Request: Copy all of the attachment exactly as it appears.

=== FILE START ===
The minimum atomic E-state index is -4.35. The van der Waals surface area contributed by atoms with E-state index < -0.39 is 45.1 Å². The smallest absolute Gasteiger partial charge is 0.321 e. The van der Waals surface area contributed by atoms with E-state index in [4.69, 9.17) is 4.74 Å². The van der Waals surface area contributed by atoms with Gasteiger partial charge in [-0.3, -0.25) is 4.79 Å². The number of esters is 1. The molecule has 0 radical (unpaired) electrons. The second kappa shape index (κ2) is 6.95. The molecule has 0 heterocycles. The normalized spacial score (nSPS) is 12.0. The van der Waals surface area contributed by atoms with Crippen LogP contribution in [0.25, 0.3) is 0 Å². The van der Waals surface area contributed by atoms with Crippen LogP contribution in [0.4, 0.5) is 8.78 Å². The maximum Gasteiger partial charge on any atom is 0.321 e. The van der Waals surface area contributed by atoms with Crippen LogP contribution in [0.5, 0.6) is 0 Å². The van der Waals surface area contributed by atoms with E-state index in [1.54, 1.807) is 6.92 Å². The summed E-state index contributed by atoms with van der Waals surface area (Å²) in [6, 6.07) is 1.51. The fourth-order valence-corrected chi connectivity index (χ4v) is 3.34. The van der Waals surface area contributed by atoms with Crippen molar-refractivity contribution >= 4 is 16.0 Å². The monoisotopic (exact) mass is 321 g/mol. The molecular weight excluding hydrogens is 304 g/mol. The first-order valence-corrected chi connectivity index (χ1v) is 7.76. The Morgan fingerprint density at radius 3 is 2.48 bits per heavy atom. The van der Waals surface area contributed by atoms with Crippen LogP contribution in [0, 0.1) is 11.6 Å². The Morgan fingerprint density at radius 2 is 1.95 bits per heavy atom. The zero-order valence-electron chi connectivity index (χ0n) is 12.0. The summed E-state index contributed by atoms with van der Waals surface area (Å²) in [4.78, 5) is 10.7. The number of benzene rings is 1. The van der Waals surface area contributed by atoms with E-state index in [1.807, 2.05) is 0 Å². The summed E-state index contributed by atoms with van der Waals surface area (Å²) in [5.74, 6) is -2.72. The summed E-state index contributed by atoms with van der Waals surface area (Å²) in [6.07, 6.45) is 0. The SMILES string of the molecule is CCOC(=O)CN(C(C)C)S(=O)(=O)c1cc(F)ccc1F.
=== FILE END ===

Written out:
The minimum atomic E-state index is -4.35. The van der Waals surface area contributed by atoms with E-state index < -0.39 is 45.1 Å². The smallest absolute Gasteiger partial charge is 0.321 e. The van der Waals surface area contributed by atoms with E-state index in [4.69, 9.17) is 4.74 Å². The van der Waals surface area contributed by atoms with Gasteiger partial charge in [-0.3, -0.25) is 4.79 Å². The number of esters is 1. The molecule has 0 radical (unpaired) electrons. The second kappa shape index (κ2) is 6.95. The molecule has 0 heterocycles. The normalized spacial score (nSPS) is 12.0. The van der Waals surface area contributed by atoms with Crippen LogP contribution in [0.25, 0.3) is 0 Å². The van der Waals surface area contributed by atoms with Crippen LogP contribution in [0.4, 0.5) is 8.78 Å². The maximum Gasteiger partial charge on any atom is 0.321 e. The van der Waals surface area contributed by atoms with Crippen LogP contribution in [0.5, 0.6) is 0 Å². The van der Waals surface area contributed by atoms with E-state index in [1.54, 1.807) is 6.92 Å². The summed E-state index contributed by atoms with van der Waals surface area (Å²) in [6, 6.07) is 1.51. The fourth-order valence-corrected chi connectivity index (χ4v) is 3.34. The van der Waals surface area contributed by atoms with Crippen molar-refractivity contribution >= 4 is 16.0 Å². The monoisotopic (exact) mass is 321 g/mol. The molecular weight excluding hydrogens is 304 g/mol. The first-order valence-corrected chi connectivity index (χ1v) is 7.76. The Morgan fingerprint density at radius 3 is 2.48 bits per heavy atom. The van der Waals surface area contributed by atoms with Crippen LogP contribution in [0, 0.1) is 11.6 Å². The Morgan fingerprint density at radius 2 is 1.95 bits per heavy atom. The zero-order valence-electron chi connectivity index (χ0n) is 12.0. The summed E-state index contributed by atoms with van der Waals surface area (Å²) in [4.78, 5) is 10.7. The number of benzene rings is 1. The van der Waals surface area contributed by atoms with E-state index in [1.807, 2.05) is 0 Å². The summed E-state index contributed by atoms with van der Waals surface area (Å²) in [5.74, 6) is -2.72. The summed E-state index contributed by atoms with van der Waals surface area (Å²) in [6.07, 6.45) is 0. The SMILES string of the molecule is CCOC(=O)CN(C(C)C)S(=O)(=O)c1cc(F)ccc1F.